PBS Books, in collaboration with the Association for the Study of African American Life and History (ASALH), is pleased to host a conversation with award-winning Imani Perry, author of South to America: A Journey Below the Mason-Dixon to Understand the Soul of a Nation, winner of the 2022 National Book Award for Nonfiction. For anyone who enjoys learning about how nation, this author shares thought-provoking stories, facts, and personal narratives and takes readers on a fantastic journey throughout the South to understand our nation. Imani shares about her work with Henry Louis Gates, Jr., including her role in Making Black America: Through The Grapevine, and the important work of Zora Neale Hurston, whose new documentary will air on PBS AMERICAN EXPERIENCE in January 2023. Don’t miss this incredible conversation.
ABOUT THE BOOK
An essential, surprising journey through the history, rituals, and landscapes of the American South—and a revelatory argument for why you must understand the South in order to understand America
We all think we know the South. Even those who have never lived there can rattle off a list of signifiers: the Civil War, Gone with the Wind, the Ku Klux Klan, plantations, football, Jim Crow, slavery. But the idiosyncrasies, dispositions, and habits of the region are stranger and more complex than much of the country tends to acknowledge. In South to America, Imani Perry shows that the meaning of American is inextricably linked with the South, and that our understanding of its history and culture is the key to understanding the nation as a whole.
This is the story of a Black woman and native Alabaman returning to the region she has always called home and considering it with fresh eyes. Her journey is full of detours, deep dives, and surprising encounters with places and people. She renders Southerners from all walks of life with sensitivity and honesty, sharing her thoughts about a troubling history and the ritual humiliations and joys that characterize so much of Southern life.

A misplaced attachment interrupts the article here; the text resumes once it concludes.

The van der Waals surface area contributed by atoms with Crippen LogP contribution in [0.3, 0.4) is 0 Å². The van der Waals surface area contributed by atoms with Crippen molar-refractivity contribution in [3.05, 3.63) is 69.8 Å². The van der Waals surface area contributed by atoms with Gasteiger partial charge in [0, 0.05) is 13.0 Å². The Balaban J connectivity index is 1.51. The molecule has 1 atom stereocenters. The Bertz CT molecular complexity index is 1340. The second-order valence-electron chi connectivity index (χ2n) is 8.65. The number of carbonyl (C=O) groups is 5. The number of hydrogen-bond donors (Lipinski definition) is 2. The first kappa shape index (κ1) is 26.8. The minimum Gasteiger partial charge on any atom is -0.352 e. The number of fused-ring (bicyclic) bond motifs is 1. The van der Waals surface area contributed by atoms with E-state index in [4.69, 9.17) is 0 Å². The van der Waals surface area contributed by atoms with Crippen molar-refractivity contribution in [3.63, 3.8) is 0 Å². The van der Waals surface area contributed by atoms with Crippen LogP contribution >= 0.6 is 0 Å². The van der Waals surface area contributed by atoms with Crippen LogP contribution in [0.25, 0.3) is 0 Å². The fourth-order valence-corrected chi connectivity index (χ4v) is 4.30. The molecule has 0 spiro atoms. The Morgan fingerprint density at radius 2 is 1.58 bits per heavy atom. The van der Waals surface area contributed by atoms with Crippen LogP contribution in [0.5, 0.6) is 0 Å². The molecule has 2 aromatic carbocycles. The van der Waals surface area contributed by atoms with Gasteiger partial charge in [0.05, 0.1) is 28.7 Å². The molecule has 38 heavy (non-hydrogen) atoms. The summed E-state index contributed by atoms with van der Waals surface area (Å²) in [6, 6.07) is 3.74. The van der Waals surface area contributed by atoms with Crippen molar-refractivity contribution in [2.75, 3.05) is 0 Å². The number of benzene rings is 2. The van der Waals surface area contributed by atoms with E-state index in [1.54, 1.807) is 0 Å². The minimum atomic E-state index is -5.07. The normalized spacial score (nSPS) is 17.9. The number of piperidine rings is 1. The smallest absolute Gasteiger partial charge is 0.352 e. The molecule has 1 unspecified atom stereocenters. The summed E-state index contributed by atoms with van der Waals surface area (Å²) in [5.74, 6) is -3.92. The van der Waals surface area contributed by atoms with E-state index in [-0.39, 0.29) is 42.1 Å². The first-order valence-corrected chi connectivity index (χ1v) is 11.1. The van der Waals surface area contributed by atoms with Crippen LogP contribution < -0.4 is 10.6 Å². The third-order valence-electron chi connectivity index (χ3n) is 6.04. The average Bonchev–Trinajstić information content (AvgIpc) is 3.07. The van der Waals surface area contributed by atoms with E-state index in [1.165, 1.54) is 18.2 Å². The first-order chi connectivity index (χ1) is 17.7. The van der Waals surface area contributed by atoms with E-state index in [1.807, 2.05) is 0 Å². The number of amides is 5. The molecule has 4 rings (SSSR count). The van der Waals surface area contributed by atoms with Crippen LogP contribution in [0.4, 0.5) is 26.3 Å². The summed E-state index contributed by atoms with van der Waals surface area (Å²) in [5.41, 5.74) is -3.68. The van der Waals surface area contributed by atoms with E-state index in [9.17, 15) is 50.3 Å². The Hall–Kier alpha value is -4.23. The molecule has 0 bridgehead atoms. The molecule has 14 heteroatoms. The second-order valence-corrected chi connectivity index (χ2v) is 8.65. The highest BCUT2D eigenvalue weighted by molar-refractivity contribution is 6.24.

Weaving together stories of immigrant communities, contemporary artists, exploitative opportunists, enslaved peoples, unsung heroes, her own ancestors, and her lived experiences, Imani Perry crafts a tapestry unlike any other. With uncommon insight and breathtaking clarity, South to America offers an assertion that if we want to build a more humane future for the United States, we must center our concern below the Mason-Dixon Line.
ABOUT THE AUTHOR
Imani Perry is the Hughes-Rogers Professor of African American Studies at Princeton University where she also teaches in Gender and Sexuality Studies, Law and Public Affairs and Jazz Studies. She has a J.D. from Harvard Law School and a Ph.D in the history of American civilization from Harvard University. Perry is the author of South to America: A Journey Below the Mason-Dixon to Understand the Soul of a Nation, winner of the 2022 National Book Award for Nonfiction, and Looking for Lorraine: The Radiant and Radical Life of Lorraine Hansberry, winner of the Bograd-Weld Biography Prize of 2019 from the Pen America Foundation. She is also the author of Breathe: A Letter to My Sons, Vexy Thing: On Gender and Liberation, and May We Forever Stand: A History of the Black National Anthem, which was a finalist for the NAACP Image Award for Outstanding Literary Nonfiction. Perry, a native of Birmingham, Alabama, who grew up in Cambridge, Massachusetts, and Chicago, lives outside of Philadelphia with her two sons.